It’s rare to find someone who has a mental illness that hasn’t come up against mental illness stigma. It may come from ignorance, or it may come from believing the myths surrounding the illness. Before I started Tickle My Mind I could count on my one hand the number of people who knew about my bipolar diagnosis.  The stigma that surrounded me was suffocating.  If you have a mental illness one thing you learn is how to deal with the people who don’t understand the condition you have been diagnosed with.  From strangers, friends, television shows and media to co-workers, it is hard to avoid those who make hurtful remarks.  There are many misconceptions surrounding mental illness and until they are stopped and understood, stigma will continue to cause people to suffer.I have an illness, but it does not define me.  One of the biggest concerns surrounding the fear of stigma is that it stops some people seeking help.  The extent to which a person encounters stigma in their lives can directly affect a person’s quality of life and recovery.  Many people don’t seek help because they are worried that they will be labelled as crazy, dangerous and unreliable.  Stigma in unacceptable in any form. Some people would prefer to suffer in silence than get the help that they need. I am determined to help break down the negative perceptions held by people towards mental illness. I want people who are suffering in silence to know they are not alone.  The stigma surrounding mental illness continues to decrease as understanding increases and people feel comfortable talking about their condition. We need to break through the silence.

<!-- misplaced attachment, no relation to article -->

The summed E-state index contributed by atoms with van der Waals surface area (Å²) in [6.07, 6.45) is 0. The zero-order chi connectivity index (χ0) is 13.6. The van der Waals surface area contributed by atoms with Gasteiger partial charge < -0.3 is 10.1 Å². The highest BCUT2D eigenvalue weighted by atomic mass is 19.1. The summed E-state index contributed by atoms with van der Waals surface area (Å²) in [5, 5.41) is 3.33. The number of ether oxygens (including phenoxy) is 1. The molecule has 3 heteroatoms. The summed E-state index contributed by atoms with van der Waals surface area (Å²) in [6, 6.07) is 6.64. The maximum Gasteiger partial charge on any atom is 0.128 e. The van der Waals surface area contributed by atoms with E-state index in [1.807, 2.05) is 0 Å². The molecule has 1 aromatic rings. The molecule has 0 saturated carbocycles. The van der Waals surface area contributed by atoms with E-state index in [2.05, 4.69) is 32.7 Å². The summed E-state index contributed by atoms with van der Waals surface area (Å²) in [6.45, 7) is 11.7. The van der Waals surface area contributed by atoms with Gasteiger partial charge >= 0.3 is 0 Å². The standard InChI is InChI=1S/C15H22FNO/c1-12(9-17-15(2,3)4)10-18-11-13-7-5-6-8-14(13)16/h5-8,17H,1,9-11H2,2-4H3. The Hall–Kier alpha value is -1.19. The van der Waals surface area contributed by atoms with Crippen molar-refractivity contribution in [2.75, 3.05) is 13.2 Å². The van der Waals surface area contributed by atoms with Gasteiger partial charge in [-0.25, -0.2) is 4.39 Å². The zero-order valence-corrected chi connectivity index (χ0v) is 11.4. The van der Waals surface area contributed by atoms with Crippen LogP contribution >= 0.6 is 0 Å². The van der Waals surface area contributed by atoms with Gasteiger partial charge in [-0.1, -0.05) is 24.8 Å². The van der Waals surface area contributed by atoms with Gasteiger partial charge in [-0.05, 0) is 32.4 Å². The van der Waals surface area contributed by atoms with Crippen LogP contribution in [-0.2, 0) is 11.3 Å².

What do you do to help yourself when things are getting a bit tough. 

Looking after yourself, or self-care, is important in helping you stay at the top of your physical, emotional and mental well-being. When things are getting a bit tough in your life, it becomes so important to take good care of yourself.  Whether it’s a stressful period at work or home, taking time to focus on self-care is essential to your well-being.  Self-care helps me function at a higher level, and feeling good enables me to take on life’s challenges.

If someone else is in a position that you have been in, what do you think would be most helpful for them to know? 

When I was first diagnosed with bipolar disorder I initially struggled to accept I had a mental illness and I struggled with the stigma associated with having Bipolar Disorder. When you’re first diagnosed with bipolar disorder, it’s normal to be confused, scared and upset. You may be grieving and that is okay. The pain may feel unbearable, but it will eventually fade. Though you may feel alone right now, you are never alone. There are people ready, and willing to help you. The illness may not be curable, but it is manageable. Bipolar disorder is a physical illness that affects the brain. The exact cause is not known, but it is known that an imbalance in brain chemicals, plays a role. It’s not your fault and you should not be ashamed. Every battle with a mental illness is different. Whether it is you or a loved one dealing with depression, anxiety or any other mental illness, my message is, be patient. It will pass. There is help for you, always, so please don’t ever think you have to wait it out on your own. There will be setbacks, sometimes big ones, and possible relapses, but there will also be moments that take your breath away for all the right reasons. My message is to hold on. It took me a while to learn this and that’s okay. Everyone is on their own journey moving at their own pace. Everyone will have their own ways of coping and their own ways of dealing with their illness - But please don’t be afraid to seek help, or to talk about how you feel.

Thank you so much Beata for sharing this with us! Have a look at the website at and on instagram @ticklemymind.

Any information on this blog is not a substitute for professional advice. It is written from personal experience and research only. If you are in crisis, go to your nearest emergency room, call lifeline on 13 11 14 or dial 000. If you live outside Australia, link to worldwide crisis numbers can be found in the sidebar.